Haarlem was transformed during the early seventeenth century by a elaborate network of dams and waterways. Wide forested valleys and vast flat planes were reclaimed from the sea, which inspired artists to reassess the beauty and mystery of the surrounding landscape. As a genre, landscape painting did not exist at this time and was considered merely a backdrop to religious and mythological scenes.
Jan Wynants was one of the first generation of Dutch artists to set up easel near the shores of the new waterways. The son of a Haalem art dealer, Wynants found refuge in the woodland outside the city. He painted panoramic summer valleys, dense deciduous forests and rolling sand dunes which convey a more advanced understanding of space and distance than can be found in the tightly painted craftsman-like works of his contemporaries. Wynants became one of the Masters of the Dutch Golden Age.
In this serene landscape, sportsmen and their hunting dogs converse on a winding, sandy road which leads towards a hazy, distant sun-lit bay. The withered tree in the foreground that frames the composition with its ancient, gnarled branches was a recurrent motive in Wynant’s work, laden with private symbolism. The figures were inconsequential to the artist and were assigned to friends and studio assistants. Adriaen van de Velde or J. Lingelbach are the most likely to have painted them in a Hunting Party in a Classical Landscape.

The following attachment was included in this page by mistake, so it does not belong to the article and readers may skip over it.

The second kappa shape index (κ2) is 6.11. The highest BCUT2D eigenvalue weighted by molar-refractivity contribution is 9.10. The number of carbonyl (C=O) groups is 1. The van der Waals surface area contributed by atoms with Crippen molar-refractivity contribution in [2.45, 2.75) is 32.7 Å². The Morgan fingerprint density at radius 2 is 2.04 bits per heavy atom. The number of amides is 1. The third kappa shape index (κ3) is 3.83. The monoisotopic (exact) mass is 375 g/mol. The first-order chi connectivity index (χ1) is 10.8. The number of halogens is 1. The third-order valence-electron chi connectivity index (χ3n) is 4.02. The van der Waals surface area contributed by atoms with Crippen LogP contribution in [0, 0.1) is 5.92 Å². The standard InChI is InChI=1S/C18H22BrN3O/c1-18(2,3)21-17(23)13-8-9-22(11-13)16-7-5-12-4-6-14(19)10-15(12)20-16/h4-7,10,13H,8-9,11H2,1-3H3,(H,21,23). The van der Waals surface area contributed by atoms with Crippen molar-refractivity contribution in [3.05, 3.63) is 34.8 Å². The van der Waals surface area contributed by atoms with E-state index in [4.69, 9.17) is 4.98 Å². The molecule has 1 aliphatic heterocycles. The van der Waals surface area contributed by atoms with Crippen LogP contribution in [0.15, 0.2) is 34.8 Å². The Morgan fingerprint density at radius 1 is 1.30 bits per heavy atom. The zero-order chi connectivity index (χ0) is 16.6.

Klaus Eisele, the Wynants authority, describes this work as a fine painting, most likely an imaginary landscape view, which does not represent any specific scene. A similar work, which may be some years earlier, is hung in the Gallery of Hanover.
The Leicester Galleries, 1996
Private Collection to 2002